For centuries both people and wildlife have flourished at Bandon's Ni-les'tun Marsh amid geologic and human-induced changes. Twelve times in the last 6,700 years, earthquakes shook this coastline and triggered gigantic waves called tsunamis; the last such temblor and resulting seiche, in 1700, scoured the shore and lowered the entire Coquille River delta a half-foot. More than a century later, enterprising settlers drained vast stretches of the marsh, diking off the tidal influx to create pastureland. Today, the marsh is refuge land. And after the U.S. Fish and Wildlife Service completed the largest tidal marsh restoration in Oregon’s history here, in 2011, the estuary was radically altered once more—this time with the intent to sustain fish, wildlife, and people alike by letting natural processes take precedence.

Buried in the marsh lie clues to how humans made—and continue to make—a living here. Archeologists have unearthed 300- to 3,300-year-old Western Hemlock stakes preserved in the waterlogged soils: remnants of weirs, barricades set across tidal channels to trap fish. The estuary at large has been inhabited by Coquille Indians and other members of the Confederated Tribes of the Siletz for untold generations. As the tidal channels shifted, they extended or built new weirs, chasing the Coho, Chinook and Steelhead Salmon runs. Their lifestyle was as dynamic and resilient as the latticed fishing weirs still woven today by tribal members living on the southern Oregon coast.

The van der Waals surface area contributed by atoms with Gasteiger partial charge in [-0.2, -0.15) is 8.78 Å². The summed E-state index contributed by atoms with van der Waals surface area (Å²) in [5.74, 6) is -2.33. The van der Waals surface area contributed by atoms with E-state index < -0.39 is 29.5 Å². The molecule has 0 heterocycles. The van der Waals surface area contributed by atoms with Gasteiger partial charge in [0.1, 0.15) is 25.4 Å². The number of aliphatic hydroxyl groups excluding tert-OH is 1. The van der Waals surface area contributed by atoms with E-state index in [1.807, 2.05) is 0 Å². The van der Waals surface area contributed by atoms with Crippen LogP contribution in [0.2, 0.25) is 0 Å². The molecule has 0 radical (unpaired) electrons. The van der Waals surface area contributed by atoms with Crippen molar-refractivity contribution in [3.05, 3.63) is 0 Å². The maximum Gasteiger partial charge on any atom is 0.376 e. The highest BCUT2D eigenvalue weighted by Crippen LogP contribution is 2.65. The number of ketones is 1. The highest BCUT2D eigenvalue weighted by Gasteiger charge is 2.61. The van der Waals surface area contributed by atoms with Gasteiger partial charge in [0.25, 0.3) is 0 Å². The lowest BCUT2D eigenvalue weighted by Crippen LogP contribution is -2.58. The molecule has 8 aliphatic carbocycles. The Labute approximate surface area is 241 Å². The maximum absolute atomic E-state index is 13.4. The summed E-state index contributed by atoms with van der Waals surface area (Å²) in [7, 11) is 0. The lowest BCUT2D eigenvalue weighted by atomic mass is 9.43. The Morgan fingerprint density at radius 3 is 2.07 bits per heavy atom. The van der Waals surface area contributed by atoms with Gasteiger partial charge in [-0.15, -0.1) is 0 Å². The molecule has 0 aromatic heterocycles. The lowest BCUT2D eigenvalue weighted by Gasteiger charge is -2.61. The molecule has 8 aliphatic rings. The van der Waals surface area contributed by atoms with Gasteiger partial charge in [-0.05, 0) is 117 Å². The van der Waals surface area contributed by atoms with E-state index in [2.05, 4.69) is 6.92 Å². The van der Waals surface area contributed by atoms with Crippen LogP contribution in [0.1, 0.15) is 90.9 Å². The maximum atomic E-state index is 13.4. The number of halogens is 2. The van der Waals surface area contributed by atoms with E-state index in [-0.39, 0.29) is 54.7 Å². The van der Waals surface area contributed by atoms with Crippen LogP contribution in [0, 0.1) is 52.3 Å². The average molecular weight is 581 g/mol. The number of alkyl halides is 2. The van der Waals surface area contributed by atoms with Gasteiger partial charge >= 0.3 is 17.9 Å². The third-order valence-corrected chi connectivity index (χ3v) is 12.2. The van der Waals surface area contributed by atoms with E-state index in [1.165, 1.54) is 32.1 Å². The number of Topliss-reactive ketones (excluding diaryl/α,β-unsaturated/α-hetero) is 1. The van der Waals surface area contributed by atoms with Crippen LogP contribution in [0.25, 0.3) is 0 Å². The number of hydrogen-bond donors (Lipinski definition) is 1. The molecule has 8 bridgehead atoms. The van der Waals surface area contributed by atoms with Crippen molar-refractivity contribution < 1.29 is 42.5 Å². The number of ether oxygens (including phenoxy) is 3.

In contrast, settlers in the late 1800s used their engineering skills to alter the marsh for agriculture. Salt marsh, to them, was untapped opportunity: fallow land that, after much earthmoving, could eventually show promise. They built earthen dams along the river edge and installed tide gates to prevent flooding. They dug ditches to drain wetlands for dairy cattle pasture. However, draining wetlands decimated the tidal fish and wildlife habitats. Fewer than 500 acres remain of the 5,000 acres of tidal wetlands that once lined the Coquille River valley. That’s why the U.S. Fish and Wildlife Service undertook a massive re-weaving of the marsh, so that once again the tides flood the lands twice daily, and the braided channels run anew with salmon and other fish.

How do you transform 400 acres of diked and drained pasture into a vibrant marsh, awash with ocean tides and flowing river? You study how a natural tidal marsh works and follow its lead. In 2009, the U.S. Fish and Wildlife Service and more than two dozen partners took the initial steps. They drafted an elaborate make-over plan, drawing on local hydrology patterns, data on former habitat and inhabitants, and aerial photographs of comparable-yet-unaltered estuarine systems. They dug a series of curved channels—some following historic routes—and used the soil to fill in the irrigation and drainage ditches.  In 2010, they finished excavating the two miles of tidal channels. They added logs to provide hiding places for fish.  For the finale, they removed the tide gates and dikes that kept the Coquille River at bay. After two years of toil and around $9.5 million dollars, the make-over was complete. At least, as far as human legwork was concerned.